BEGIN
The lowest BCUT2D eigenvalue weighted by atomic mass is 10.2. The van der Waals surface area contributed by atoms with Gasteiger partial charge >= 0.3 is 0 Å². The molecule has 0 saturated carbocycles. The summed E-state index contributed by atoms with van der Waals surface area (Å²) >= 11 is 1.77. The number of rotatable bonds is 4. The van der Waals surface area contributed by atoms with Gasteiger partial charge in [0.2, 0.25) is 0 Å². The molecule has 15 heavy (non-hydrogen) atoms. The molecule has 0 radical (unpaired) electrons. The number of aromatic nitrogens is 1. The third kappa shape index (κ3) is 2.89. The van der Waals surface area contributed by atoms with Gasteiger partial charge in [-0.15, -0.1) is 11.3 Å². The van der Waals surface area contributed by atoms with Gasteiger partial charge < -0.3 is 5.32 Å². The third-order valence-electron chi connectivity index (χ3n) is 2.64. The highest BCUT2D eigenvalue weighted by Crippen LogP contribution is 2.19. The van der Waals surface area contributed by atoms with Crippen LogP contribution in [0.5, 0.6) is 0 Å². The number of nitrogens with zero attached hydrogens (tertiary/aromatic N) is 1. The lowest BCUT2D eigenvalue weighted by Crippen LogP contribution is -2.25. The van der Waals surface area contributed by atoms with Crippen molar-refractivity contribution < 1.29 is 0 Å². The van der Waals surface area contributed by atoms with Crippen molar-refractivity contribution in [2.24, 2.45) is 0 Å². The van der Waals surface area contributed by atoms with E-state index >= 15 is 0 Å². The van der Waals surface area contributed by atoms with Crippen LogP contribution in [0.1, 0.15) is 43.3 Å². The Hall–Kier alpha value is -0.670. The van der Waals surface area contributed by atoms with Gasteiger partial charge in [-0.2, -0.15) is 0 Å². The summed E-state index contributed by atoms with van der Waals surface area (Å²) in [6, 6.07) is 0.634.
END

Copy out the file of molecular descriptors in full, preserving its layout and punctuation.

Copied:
The lowest BCUT2D eigenvalue weighted by atomic mass is 10.2. The van der Waals surface area contributed by atoms with Gasteiger partial charge >= 0.3 is 0 Å². The molecule has 0 saturated carbocycles. The summed E-state index contributed by atoms with van der Waals surface area (Å²) >= 11 is 1.77. The number of rotatable bonds is 4. The van der Waals surface area contributed by atoms with Gasteiger partial charge in [0.2, 0.25) is 0 Å². The molecule has 15 heavy (non-hydrogen) atoms. The molecule has 0 radical (unpaired) electrons. The number of aromatic nitrogens is 1. The third kappa shape index (κ3) is 2.89. The van der Waals surface area contributed by atoms with Gasteiger partial charge in [-0.15, -0.1) is 11.3 Å². The van der Waals surface area contributed by atoms with Gasteiger partial charge < -0.3 is 5.32 Å². The third-order valence-electron chi connectivity index (χ3n) is 2.64. The highest BCUT2D eigenvalue weighted by Crippen LogP contribution is 2.19. The van der Waals surface area contributed by atoms with Crippen LogP contribution in [0.5, 0.6) is 0 Å². The number of nitrogens with zero attached hydrogens (tertiary/aromatic N) is 1. The lowest BCUT2D eigenvalue weighted by Crippen LogP contribution is -2.25. The van der Waals surface area contributed by atoms with Crippen molar-refractivity contribution < 1.29 is 0 Å². The van der Waals surface area contributed by atoms with Crippen molar-refractivity contribution in [2.24, 2.45) is 0 Å². The van der Waals surface area contributed by atoms with E-state index >= 15 is 0 Å². The van der Waals surface area contributed by atoms with Crippen LogP contribution in [0.1, 0.15) is 43.3 Å². The Hall–Kier alpha value is -0.670. The van der Waals surface area contributed by atoms with Gasteiger partial charge in [-0.2, -0.15) is 0 Å². The summed E-state index contributed by atoms with van der Waals surface area (Å²) in [6, 6.07) is 0.634.